When Pilate demurs, council members press the point: “he stirs up the people by teaching throughout all Judea, from Galilee where he began even to this place” (23:5). After sending Jesus to Herod (a curiously unhistorical action, given the actual governance arrangements at the time), Pilate states his belief, for a second time, that Jesus is innocent (23:4, 14), before the “the chief priests, the leaders, and the people” together agitate for the release of Barabbas (23:13, 18). Luke’s more detailed description of Joseph places him at odds with this whole sequence of events; “though a member of the council, had not agreed to their plan and action” (23:50–51).

Luke further indicates that Joseph “was waiting expectantly for the kingdom of God” (23:51), picking up on Mark’s description. In the context of Luke’s two volumes, however, this description aligns Joseph very closely with the enterprise that Jesus was engaged in; “I must proclaim the good news of the kingdom of God to the other cities also; for I was sent for this purpose”, Jesus declares (4:43); “he went on through cities and villages, proclaiming and bringing the good news of the kingdom of God” (8:1).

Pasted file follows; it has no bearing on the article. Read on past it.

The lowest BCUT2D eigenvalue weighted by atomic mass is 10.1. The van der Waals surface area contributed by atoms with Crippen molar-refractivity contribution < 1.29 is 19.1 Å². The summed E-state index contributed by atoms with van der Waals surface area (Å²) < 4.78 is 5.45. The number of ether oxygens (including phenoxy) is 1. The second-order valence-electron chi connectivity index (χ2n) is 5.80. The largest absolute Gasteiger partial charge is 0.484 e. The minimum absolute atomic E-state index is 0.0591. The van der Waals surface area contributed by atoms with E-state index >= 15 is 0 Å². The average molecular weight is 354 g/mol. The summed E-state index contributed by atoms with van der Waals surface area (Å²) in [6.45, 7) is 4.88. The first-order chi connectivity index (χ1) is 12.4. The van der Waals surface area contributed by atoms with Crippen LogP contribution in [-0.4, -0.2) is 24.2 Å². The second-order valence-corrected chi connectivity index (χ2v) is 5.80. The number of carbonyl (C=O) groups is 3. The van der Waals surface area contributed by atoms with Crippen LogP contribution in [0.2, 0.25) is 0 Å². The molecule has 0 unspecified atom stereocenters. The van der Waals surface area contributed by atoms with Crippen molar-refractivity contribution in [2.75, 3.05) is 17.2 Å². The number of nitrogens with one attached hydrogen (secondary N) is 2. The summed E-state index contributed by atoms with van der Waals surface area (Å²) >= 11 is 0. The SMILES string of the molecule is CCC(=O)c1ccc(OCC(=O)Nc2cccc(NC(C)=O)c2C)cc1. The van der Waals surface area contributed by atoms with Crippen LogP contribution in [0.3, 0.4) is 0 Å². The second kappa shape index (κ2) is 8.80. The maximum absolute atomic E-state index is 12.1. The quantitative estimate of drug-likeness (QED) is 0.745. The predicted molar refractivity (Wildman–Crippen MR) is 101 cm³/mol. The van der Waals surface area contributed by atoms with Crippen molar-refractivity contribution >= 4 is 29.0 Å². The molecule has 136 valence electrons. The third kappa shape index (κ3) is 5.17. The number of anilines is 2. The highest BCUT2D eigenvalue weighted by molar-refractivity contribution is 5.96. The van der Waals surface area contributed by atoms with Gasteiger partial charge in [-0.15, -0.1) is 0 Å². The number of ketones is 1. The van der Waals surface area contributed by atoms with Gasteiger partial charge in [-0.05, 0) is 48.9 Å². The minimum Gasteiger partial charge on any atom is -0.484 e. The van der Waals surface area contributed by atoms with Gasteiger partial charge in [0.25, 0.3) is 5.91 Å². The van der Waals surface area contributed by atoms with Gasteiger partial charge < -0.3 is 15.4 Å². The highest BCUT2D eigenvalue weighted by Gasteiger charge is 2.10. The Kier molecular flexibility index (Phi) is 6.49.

Jesus sends out both the twelve, and then the seventy, to proclaim the kingdom of God (9:1–2; 10:1, 9–11); he instructs his followers to pray, “your kingdom come” (11:2) and to “strive for [God’s] kingdom” (12:31); he tells. parables of the kingdom (8:10; 13:18, 20); and teaches that “the kingdom of God is among you” (17:20–21).

As Jesus draws near to Jerusalem, those travelling with him “supposed that the kingdom of God was to appear immediately” (19:11); indeed, as he enters the city, people acclaim him as “the king who comes in the name of the Lord” (19:38). At the last meal he shares with his disciples, Jesus looks to the fulfilment of the kingdom (22:14–18, 28–30), and one crucified alongside Jesus shares this hope, saying to him, “Jesus, remember me when you come into your kingdom” (23:42).

Jesus continues this after his death and resurrection, “appearing to them during forty days and speaking about the kingdom of God” (Acts 1:3); subsequently, key followers of Jesus proclaim the kingdom in key locations— Phillip in Samaria (8:12), Paul and Barnabas in Antioch (14:22), and Paul in Ephesus, (19:8). This was Paul’s common activity everywhere (20:25); the final picture of Paul is that he lived under house arrest in a Rome, “proclaiming the kingdom of God and teaching about the Lord Jesus Christ with all boldness and without hindrance” (28:31).